Author: Gordon Platt
Mumbai-based Reliance Power raised $3 billion in January in India’s largest-ever initial public offering. The shares sold represented a 10% stake in the company, which aims to provide electricity to power the country’s fast growth but which so far doesn’t have a single operating power plant. That didn’t stop investors from submitting $28 billion in bids in what promises to be a big year for Indian equity issues. The 228 million shares Reliance Power offered on January 15 sold in less than a minute.
In a country where 400 million people have no electricity and peak demand exceeds supply, power companies are expected to issue as much as $10 billion of shares this year. Sterlite Industries, National Thermal Power and JSW Energy are among the major power companies planning to tap the equity market in 2008. Sterlite Industries, a leading producer of copper in India, issued $2 billion of American depositary receipts on the New York Stock Exchange in June 2007. The company recently entered the commercial electricity-generating business and is setting up a 2,400 megawatt (MW) independent power plant through its Sterlite Energy subsidiary.
According to Thomson Financial, companies based in India are expected to raise $15.8 billion from a total of 35 IPOs this year, nearly double the $8.3 billion from 91 issues in 2007. Reliance Power’s IPO surpassed the previous record $2.3 billion raised by New Delhi-based real estate developer DLF in June 2007.
Reliance Power, which has several power plants under development, won a bid last July to build a 4,000 MW coal-fired plant in the state of Madhya Pradesh. The plant is expected to require an investment of about $5 billion. The Indian government, which has a goal of electric power for every household in the country by 2012, will build seven new 4,000 MW power plants by then. It plans to spend $200 billion in seven years on generation and distribution facilities.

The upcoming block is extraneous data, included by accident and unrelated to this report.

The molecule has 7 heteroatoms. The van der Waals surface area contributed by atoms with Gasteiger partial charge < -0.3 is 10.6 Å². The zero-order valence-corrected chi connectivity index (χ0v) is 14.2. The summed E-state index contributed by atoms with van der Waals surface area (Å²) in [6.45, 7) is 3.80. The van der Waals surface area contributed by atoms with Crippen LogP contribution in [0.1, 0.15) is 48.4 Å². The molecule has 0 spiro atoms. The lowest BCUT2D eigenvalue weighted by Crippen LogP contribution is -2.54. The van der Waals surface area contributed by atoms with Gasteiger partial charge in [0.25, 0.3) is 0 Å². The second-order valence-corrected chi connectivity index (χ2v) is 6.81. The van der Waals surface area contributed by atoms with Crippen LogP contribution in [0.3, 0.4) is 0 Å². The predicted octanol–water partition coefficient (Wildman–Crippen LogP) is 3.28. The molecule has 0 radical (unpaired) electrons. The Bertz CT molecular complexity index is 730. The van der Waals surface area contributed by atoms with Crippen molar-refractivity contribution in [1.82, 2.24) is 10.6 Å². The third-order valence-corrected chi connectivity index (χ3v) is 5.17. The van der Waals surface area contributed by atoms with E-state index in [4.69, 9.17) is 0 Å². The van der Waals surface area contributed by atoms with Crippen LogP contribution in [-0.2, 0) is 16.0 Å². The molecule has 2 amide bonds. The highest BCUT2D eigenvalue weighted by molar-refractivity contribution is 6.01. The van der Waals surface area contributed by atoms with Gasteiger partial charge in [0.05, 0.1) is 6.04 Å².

Reliance Power is a unit of Reliance Energy, India’s second-largest private sector power company after Tata Power. Reliance Energy’s stock quadrupled in value last year and was the top-performing issue on India’s 30-stock benchmark Sensex index. The company’s shares trade on the Bombay Stock Exchange and the National Stock Exchange of India.
ABN AMRO Rothschild, Deutsche Bank, Enam Securities, ICICI Securities, JM Financial Consultants, JPMorgan Chase, Kotak Mahindra Capital and UBS arranged the Reliance Power IPO.
The issue met huge demand from retail investors, who are familiar with the Ambani family name. Reliance Power is headed by billionaire Anil Ambani, son of the late Dhirubhai Ambani, who founded the Reliance Group in 1958. Anil’s billionaire brother Mukesh runs Reliance Industries, which is India’s largest oil and petrochemicals firm.
The Reliance Power IPO was delayed from the fourth quarter of 2007 after investor complaints that Reliance Energy was transferring high-value power projects to the listing vehicle without being properly compensated. The issue went ahead after Reliance Power obtained a Supreme Court ruling against a petition by an investor association, which had persuaded the Gujarat High Court to stall the offering.
Reliance Power plans to hire 5,000 people to build 13 power projects across India. The greenfield power producer’s first project, Rosa Phase I, was the only plant under construction at the time of the listing. The company said that it is pursuing various gas, coal and hydro power-generation facilities strategically located near potential customers but that it cannot guarantee they will begin operations as expected. Several of the planned projects face land disputes. The completion targets also could be affected by contractor performance shortfalls, fuel supply and government approvals, Reliance Power said.